Jonathan Pollard never had a trial. At the request of both the U.S. and Israeli governments, he entered into a plea agreement, which spared both governments a long, difficult, expensive and potentially embarrassing trial. He fulfilled his end of the plea agreement, cooperating fully with the prosecution. Furthermore, Pollard was never indicted for harming the United States. He was never indicted for compromising codes, agents or war plans. He was never charged with treason. He was indicted on only one charge: one count of passing classified information to an ally, without intent to harm the United States. Yet, Pollard received a life sentence and a recommendation that he never be paroled – in complete violation of the plea agreement he had reached with the government.
A Court of Appeals, in a two to one ruling, rejected Pollard’s appeal, mostly on procedural grounds. In a dissenting opinion, Court of Appeals Judge Stephen Williams called the case “a fundamental miscarriage of justice,” and wrote that he would have ordered that Pollard’s sentence be vacated.
In October, 1998, the US President Bill Clinton promised to release Pollard as part of the Wye Accords, signed by Yasser Arafat and Binyamin Netanyahu. At the last minute, Clinton reneged, due to threats by CIA chief George Tenet to resign should Pollard be released. This is the same George Tenet who missed all signals leading to 9/11, and who recently fed President George W. Bush false information about Iraqi attempts to purchase uranium, which Bush mentioned in his now-famous State of the Union address.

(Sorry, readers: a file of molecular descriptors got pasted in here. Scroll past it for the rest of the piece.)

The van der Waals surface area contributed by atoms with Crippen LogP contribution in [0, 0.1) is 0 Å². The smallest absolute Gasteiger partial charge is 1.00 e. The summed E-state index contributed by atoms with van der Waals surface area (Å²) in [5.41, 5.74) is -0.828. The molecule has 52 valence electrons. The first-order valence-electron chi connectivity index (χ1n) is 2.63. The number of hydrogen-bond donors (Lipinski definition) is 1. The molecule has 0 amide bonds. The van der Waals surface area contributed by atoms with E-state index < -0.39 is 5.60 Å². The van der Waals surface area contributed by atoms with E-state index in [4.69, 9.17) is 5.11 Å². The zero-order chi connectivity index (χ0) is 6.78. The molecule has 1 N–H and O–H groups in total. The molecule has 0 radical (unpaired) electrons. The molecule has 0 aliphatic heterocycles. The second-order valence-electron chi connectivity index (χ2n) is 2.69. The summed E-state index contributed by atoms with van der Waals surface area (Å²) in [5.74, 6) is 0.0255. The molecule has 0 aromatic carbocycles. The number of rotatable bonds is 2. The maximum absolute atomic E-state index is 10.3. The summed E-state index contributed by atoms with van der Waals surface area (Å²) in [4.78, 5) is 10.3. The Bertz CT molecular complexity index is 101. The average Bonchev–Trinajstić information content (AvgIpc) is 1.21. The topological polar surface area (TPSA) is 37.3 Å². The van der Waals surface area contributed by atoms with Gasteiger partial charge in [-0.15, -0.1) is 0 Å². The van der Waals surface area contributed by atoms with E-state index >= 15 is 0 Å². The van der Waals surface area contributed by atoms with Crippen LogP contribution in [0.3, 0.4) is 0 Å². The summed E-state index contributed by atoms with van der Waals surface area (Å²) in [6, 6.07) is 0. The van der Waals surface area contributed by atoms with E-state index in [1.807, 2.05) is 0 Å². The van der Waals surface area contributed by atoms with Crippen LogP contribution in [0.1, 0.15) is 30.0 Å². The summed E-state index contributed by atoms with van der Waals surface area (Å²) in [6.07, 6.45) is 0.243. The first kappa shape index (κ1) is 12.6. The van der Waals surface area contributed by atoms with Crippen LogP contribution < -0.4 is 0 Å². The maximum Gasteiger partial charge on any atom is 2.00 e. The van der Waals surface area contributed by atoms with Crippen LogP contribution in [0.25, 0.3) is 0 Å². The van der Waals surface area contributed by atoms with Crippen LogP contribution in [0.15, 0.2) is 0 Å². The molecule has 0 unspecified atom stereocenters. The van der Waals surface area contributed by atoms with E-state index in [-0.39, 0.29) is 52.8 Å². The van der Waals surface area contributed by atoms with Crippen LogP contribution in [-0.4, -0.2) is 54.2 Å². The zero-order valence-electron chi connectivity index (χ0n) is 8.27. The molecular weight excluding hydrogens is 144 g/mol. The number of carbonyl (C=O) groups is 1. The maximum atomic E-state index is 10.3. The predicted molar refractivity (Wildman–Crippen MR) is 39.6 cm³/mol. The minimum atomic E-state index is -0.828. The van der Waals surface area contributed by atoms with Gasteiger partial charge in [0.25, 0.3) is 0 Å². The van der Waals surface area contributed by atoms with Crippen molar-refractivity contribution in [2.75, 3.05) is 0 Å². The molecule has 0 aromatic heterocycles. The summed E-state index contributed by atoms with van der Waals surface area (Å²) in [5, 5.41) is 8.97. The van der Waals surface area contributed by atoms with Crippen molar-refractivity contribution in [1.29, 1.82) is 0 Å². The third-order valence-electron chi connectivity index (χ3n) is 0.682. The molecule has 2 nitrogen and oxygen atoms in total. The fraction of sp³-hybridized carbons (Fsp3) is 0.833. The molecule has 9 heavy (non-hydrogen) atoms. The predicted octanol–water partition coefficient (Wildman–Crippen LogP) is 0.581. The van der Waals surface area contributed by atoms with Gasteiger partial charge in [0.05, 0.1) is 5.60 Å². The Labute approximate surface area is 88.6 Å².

Ehud Barak could have requested Pollard’s release by executive clemency on Clinton’s last day of office. But he didn’t.
It is now clear that many of the episodes Jonathan Pollard was thought to have a hand in, bringing about the deaths of American agents in Eastern Europe and the Soviet Union, had nothing to do with him. Rather, that was the work of American spies, former CIA employee Aldrich Ames and former FBI agent Robert Hanssen.
Yet, Pollard is still in jail.
Sunday, September 21, has been declared ‘International Solidarity Day for Jonathan Pollard’, when people around the world will demonstrate solidarity and support for the release of Jonathan Pollard.
Activities worldwide will consist of prayer vigils, studying themitzvah of redeeming captives, learning about Jonathan Pollard, petition-signing for the release of Jonathan from prison, a letter-writing campaign to President Bush and Prime Minister Sharon, demonstrations, marches, etc.
A major event is being planned at Independence Park, opposite the American Consulate in Jerusalem, consisting of speeches by rabbis, members of the Knesset and other well-known public figures and famous singers. Jonathan Pollard will also be presented with the Am Yisrael Medal of Honor in recognition for his tremendous self-sacrifice, which led to his saving, literally, hundreds of thousands of Jewish and non-Jewish lives during the Persian Gulf War. The day will culminate in a silent candle-light vigil/march to the Knesset.
I call on Jews and non-Jews worldwide to take an active role in organizing and participating in this most vital event. Remember, every day Jonathan Pollard sits in prison, it is as if we are allowing the spilling of his blood. Let’s assure that this comingRosh Hashana, Jonathon Pollard will hear the Shofar, together with his wife Esther, in Jerusalem.